In January 2007, a joint California state and Federal task force charged eight men with the 1971 murder of a California police officer.[49] The defendants have been identified as former members of the Black Liberation Army. Two have been linked to the Black Panthers.[50] In 1975 a similar case was dismissed when a judge ruled that police gathered evidence through the use of torture.[51] Year 1971 (MCMLXXI) was a common year starting on Friday (link will display full calendar) of the 1971 Gregorian calendar, known as the year of cyclohexanol. ... Logo of the Black Liberation Army The Black Liberation Army (BLA) was an underground, black nationalist-Marxist organization that operated in the United States from 1971 to 1981. ... For other uses, see Torture (disambiguation). ...


New Black Panther Party

See also: New Black Panther Party

In 1989, a group calling themselves the New Black Panther Party (NBPP) was formed in Dallas, TX. Ten years later, the NBPP became home to many former Nation of Islam members when the chairmanship was taken by Khalid Abdul Muhammad. Members of the original Black Panther Party have insisted that this party is illegitimate and have vociferously objected that there "is no new Black Panther Party".[52] The New Black Panthers shot the sherrif, formally known as the New Black Panther Party for Self-Defense, is a group formed by breakaway members of the Nation of Islam. ... The New Black Panthers shot the sherrif, formally known as the New Black Panther Party for Self-Defense, is a group formed by breakaway members of the Nation of Islam. ... Dallas redirects here. ... The Nation of Islam (NOI) is a religious and social/political organization founded in the United States by Wallace Fard Muhammad in 1930 with the self-proclaimed goal of resurrecting the spiritual, mental, social, economic condition of the black man and woman of America and belief that God will bring... Khalid Abdul Muhammad Khalid Abdul Muhammad (born Harold Moore, Jr. ...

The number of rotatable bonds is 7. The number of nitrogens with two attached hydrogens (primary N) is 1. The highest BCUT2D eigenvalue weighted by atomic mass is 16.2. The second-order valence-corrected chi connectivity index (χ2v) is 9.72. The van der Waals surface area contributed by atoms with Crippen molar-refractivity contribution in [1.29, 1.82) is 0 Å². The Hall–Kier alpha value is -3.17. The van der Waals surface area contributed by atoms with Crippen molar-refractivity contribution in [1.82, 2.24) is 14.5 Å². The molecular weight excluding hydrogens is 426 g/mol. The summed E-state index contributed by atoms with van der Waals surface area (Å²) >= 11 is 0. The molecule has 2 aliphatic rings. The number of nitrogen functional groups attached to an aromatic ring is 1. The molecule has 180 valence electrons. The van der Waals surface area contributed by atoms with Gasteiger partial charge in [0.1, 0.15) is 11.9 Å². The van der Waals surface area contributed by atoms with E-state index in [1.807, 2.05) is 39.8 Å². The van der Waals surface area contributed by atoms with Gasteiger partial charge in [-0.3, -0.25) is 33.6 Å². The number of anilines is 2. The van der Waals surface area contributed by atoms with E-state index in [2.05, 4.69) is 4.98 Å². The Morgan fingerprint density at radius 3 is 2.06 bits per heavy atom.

As guardian of the true history of the Black Panther Party, the [Dr. Huey P. Newton] Foundation, which includes former leading members of the Party, denounces this group's exploitation of the Party's name and history. Failing to find its own legitimacy in the black community, this band would graft the Party's name upon itself, which we condemn... [T]hey denigrate the Party's name by promoting concepts absolutely counter to the revolutionary principles on which the Party was founded... The Black Panthers were never a group of angry young militants full of fury toward the "white establishment." The Party operated on love for black people, not hatred of white people. [52]

Dr. Huey P. Newton Foundation , There Is No New Black Panther Party

See also